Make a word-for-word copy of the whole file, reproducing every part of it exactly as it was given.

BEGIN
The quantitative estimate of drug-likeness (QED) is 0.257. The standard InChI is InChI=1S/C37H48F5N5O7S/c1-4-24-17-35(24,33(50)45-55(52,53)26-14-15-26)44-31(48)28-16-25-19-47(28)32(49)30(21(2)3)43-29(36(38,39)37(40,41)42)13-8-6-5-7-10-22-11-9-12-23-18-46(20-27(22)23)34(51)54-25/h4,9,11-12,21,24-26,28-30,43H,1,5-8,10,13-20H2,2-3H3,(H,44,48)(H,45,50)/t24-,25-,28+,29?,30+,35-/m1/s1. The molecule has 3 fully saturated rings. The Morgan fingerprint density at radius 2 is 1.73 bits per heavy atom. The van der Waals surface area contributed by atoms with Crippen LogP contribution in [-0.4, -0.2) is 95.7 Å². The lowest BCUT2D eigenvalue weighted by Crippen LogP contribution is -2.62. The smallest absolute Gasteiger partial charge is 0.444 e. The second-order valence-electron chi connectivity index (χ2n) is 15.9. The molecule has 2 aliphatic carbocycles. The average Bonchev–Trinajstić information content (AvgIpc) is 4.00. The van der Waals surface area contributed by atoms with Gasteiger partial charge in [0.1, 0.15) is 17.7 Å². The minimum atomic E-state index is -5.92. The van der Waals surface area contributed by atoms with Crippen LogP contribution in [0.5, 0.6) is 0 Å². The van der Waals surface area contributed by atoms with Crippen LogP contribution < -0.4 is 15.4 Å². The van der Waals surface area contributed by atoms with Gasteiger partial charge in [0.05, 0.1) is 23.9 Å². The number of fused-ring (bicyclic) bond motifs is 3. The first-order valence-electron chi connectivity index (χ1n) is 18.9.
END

The quantitative estimate of drug-likeness (QED) is 0.257. The standard InChI is InChI=1S/C37H48F5N5O7S/c1-4-24-17-35(24,33(50)45-55(52,53)26-14-15-26)44-31(48)28-16-25-19-47(28)32(49)30(21(2)3)43-29(36(38,39)37(40,41)42)13-8-6-5-7-10-22-11-9-12-23-18-46(20-27(22)23)34(51)54-25/h4,9,11-12,21,24-26,28-30,43H,1,5-8,10,13-20H2,2-3H3,(H,44,48)(H,45,50)/t24-,25-,28+,29?,30+,35-/m1/s1. The molecule has 3 fully saturated rings. The Morgan fingerprint density at radius 2 is 1.73 bits per heavy atom. The van der Waals surface area contributed by atoms with Crippen LogP contribution in [-0.4, -0.2) is 95.7 Å². The lowest BCUT2D eigenvalue weighted by Crippen LogP contribution is -2.62. The smallest absolute Gasteiger partial charge is 0.444 e. The second-order valence-electron chi connectivity index (χ2n) is 15.9. The molecule has 2 aliphatic carbocycles. The average Bonchev–Trinajstić information content (AvgIpc) is 4.00. The van der Waals surface area contributed by atoms with Gasteiger partial charge in [0.1, 0.15) is 17.7 Å². The minimum atomic E-state index is -5.92. The van der Waals surface area contributed by atoms with Crippen LogP contribution in [0.5, 0.6) is 0 Å². The van der Waals surface area contributed by atoms with Crippen LogP contribution < -0.4 is 15.4 Å². The van der Waals surface area contributed by atoms with Gasteiger partial charge in [0.05, 0.1) is 23.9 Å². The number of fused-ring (bicyclic) bond motifs is 3. The first-order valence-electron chi connectivity index (χ1n) is 18.9.